Q: What do you do with comedy that other actors don't? What do you feel you have to offer?
HG: I don't know what other actors do. I think in a way there is an upside to me being very difficult, and the thing I'm really difficult about is the script. I won't do it unless I think the script has got there or at the very least that my part has got there. And then even when I come to shoot it, I will try 16 different things. But it has become a form of madness, it really has, to the point of sort of meltdown. And on this film, the second day, I had a meltdown. Suddenly there was all this sort of neurosis got to me and I had my first ever full-scale attack of stage fright. It was very alarming for ever one concerned. I had to get to about take 30 before I could even remember my lines. It was the scene when Colin comes in at the end and challenges me to come out and fight him.
Q: What makes Renee so appealing?
HG: What's the big thing about Renee? She's just very redoubtable. I think film acting's just a miserable experience. It's so long and so boring and so difficult to get right so that what you need above all is incredible willpower and strength of mind. And she has that. I don't know where it comes from. She's definitely got that. And, big pants . . . they're back. You're always slightly nervous when jokes are revisited. It's one thing to revisit a film but entire jokes… but I think we've moved forward a bit.
Q: How did she handle the sun in Thailand?
HG: Oh Christ! She's got this thing that she believes the sun will make her skin come up in boils and peel off her bones. So she's dressed up like Julie Andrews at the beginning of The Sound Of Music, like a nun . . . umbrellas and gloves and everything. And it's a nightmare.
Q: Did they give her a hard time there?
HG: No, because oddly enough, she was really sensible on the subject because I think she almost felt she was being assaulted just being in Thailand, being so close to the sun. But it does make one slightly want to ask her why live in Los Angeles.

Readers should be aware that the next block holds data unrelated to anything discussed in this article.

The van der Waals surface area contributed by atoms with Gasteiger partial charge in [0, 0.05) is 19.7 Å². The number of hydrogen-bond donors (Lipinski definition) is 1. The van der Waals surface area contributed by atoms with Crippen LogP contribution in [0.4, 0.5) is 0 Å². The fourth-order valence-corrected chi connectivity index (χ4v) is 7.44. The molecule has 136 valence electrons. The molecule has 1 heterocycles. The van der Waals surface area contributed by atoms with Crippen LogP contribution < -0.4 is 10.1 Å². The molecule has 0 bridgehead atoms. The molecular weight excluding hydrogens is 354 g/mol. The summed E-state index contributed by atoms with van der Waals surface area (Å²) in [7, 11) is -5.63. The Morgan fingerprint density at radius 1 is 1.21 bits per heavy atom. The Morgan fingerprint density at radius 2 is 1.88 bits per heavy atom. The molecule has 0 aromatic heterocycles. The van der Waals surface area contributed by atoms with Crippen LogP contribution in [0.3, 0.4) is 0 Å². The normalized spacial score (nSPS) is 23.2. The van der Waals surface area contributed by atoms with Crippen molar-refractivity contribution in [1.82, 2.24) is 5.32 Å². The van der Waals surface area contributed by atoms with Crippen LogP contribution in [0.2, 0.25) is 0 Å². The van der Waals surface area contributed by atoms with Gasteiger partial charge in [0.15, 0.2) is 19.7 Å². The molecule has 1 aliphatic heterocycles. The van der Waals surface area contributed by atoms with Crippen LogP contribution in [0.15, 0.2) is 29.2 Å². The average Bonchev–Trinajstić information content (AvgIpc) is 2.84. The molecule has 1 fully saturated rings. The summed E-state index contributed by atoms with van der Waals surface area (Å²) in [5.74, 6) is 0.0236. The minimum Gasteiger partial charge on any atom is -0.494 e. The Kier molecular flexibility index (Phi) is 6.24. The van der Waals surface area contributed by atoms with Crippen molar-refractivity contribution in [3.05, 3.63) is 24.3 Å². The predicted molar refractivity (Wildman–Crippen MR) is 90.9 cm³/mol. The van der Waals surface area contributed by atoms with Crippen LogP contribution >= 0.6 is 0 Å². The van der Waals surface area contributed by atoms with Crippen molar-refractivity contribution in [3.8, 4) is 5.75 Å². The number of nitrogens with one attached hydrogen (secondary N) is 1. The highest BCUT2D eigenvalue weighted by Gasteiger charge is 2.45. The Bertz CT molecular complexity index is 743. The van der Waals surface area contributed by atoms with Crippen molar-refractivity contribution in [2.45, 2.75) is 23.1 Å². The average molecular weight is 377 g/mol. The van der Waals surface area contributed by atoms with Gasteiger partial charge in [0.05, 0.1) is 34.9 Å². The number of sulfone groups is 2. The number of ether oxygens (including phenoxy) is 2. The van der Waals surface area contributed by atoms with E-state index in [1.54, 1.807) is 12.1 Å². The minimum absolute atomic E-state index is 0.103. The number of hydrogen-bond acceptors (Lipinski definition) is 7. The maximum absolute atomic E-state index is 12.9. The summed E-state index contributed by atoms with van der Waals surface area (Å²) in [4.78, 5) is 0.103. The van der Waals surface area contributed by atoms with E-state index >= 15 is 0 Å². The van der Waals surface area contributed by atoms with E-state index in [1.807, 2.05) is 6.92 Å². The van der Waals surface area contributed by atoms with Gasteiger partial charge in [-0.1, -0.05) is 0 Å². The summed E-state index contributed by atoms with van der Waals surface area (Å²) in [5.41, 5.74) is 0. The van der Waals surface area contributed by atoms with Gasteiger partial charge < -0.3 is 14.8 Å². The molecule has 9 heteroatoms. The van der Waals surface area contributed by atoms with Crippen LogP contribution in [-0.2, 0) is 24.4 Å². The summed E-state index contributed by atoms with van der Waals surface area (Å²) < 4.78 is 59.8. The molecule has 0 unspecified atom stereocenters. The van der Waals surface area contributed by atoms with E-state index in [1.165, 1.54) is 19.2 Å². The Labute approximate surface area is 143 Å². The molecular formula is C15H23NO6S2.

Q: If you don’t care for the process of film acting, are you ready to give it up?
HG: Well, I haven't done very much for about three years. I think I've just done that smallish part in Love Actually and the smallish part in this film. So I'm sort of semi-retired.
Q: Is there anything else you want to do?
HG: I'm sure I've said to you a billion times that I keep thinking I'm about to write a brilliant script, but I've done bugger all all year. I feel ashamed of myself.
Q: So when Richard Curtis calls, you seem to be ready to go to work.
HG: Yeah, old friends and things and this one, that seems fine. But I'm not in a hurry to go and sit in big development meetings and make great big commercial films. I do have a touch of apathy about that.
Q: Would you prefer stage?
HG: Well, it's true that the stage is fun, but I can never justify it completely in my head because although I think it's really fun for the performers, my experience as an audience member is 19 times out of 20 it's purgatory to sit watching a play. I think. I don't know. People keep going more, I think, out of a sense of duty, sort of churchgoing, than out of clever.
Q: Renee says women come up to her and share their dating stories. Do men ever come up to you like that?
HG: No, emphatically not.
Dont't forget to also check out: Bridget Jones: The Edge of Reason